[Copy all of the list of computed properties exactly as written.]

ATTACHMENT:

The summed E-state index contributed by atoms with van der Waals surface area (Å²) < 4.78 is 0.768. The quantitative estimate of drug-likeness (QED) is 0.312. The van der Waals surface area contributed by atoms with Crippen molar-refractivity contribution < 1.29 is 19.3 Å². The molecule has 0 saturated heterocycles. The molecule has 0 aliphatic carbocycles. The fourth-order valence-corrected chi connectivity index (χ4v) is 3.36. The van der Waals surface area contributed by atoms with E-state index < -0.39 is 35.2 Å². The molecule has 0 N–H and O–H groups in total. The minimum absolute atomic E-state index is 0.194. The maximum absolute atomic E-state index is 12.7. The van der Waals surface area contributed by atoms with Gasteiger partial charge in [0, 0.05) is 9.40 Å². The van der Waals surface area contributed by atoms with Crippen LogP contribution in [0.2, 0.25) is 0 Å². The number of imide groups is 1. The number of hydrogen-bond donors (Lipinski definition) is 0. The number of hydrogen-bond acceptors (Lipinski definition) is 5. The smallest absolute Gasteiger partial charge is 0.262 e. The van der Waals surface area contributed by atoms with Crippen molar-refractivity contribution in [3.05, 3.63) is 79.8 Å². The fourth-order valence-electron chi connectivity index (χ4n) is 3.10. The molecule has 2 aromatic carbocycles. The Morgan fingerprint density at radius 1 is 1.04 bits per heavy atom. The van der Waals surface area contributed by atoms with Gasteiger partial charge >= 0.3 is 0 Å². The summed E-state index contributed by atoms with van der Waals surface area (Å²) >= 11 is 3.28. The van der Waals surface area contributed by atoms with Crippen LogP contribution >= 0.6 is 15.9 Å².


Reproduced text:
The summed E-state index contributed by atoms with van der Waals surface area (Å²) < 4.78 is 0.768. The quantitative estimate of drug-likeness (QED) is 0.312. The van der Waals surface area contributed by atoms with Crippen molar-refractivity contribution < 1.29 is 19.3 Å². The molecule has 0 saturated heterocycles. The molecule has 0 aliphatic carbocycles. The fourth-order valence-corrected chi connectivity index (χ4v) is 3.36. The van der Waals surface area contributed by atoms with E-state index < -0.39 is 35.2 Å². The molecule has 0 N–H and O–H groups in total. The minimum absolute atomic E-state index is 0.194. The maximum absolute atomic E-state index is 12.7. The van der Waals surface area contributed by atoms with Gasteiger partial charge in [0, 0.05) is 9.40 Å². The van der Waals surface area contributed by atoms with Crippen LogP contribution in [0.2, 0.25) is 0 Å². The number of imide groups is 1. The number of hydrogen-bond donors (Lipinski definition) is 0. The number of hydrogen-bond acceptors (Lipinski definition) is 5. The smallest absolute Gasteiger partial charge is 0.262 e. The van der Waals surface area contributed by atoms with Crippen molar-refractivity contribution in [3.05, 3.63) is 79.8 Å². The fourth-order valence-electron chi connectivity index (χ4n) is 3.10. The molecule has 2 aromatic carbocycles. The Morgan fingerprint density at radius 1 is 1.04 bits per heavy atom. The van der Waals surface area contributed by atoms with Gasteiger partial charge >= 0.3 is 0 Å². The summed E-state index contributed by atoms with van der Waals surface area (Å²) >= 11 is 3.28. The van der Waals surface area contributed by atoms with Crippen LogP contribution >= 0.6 is 15.9 Å².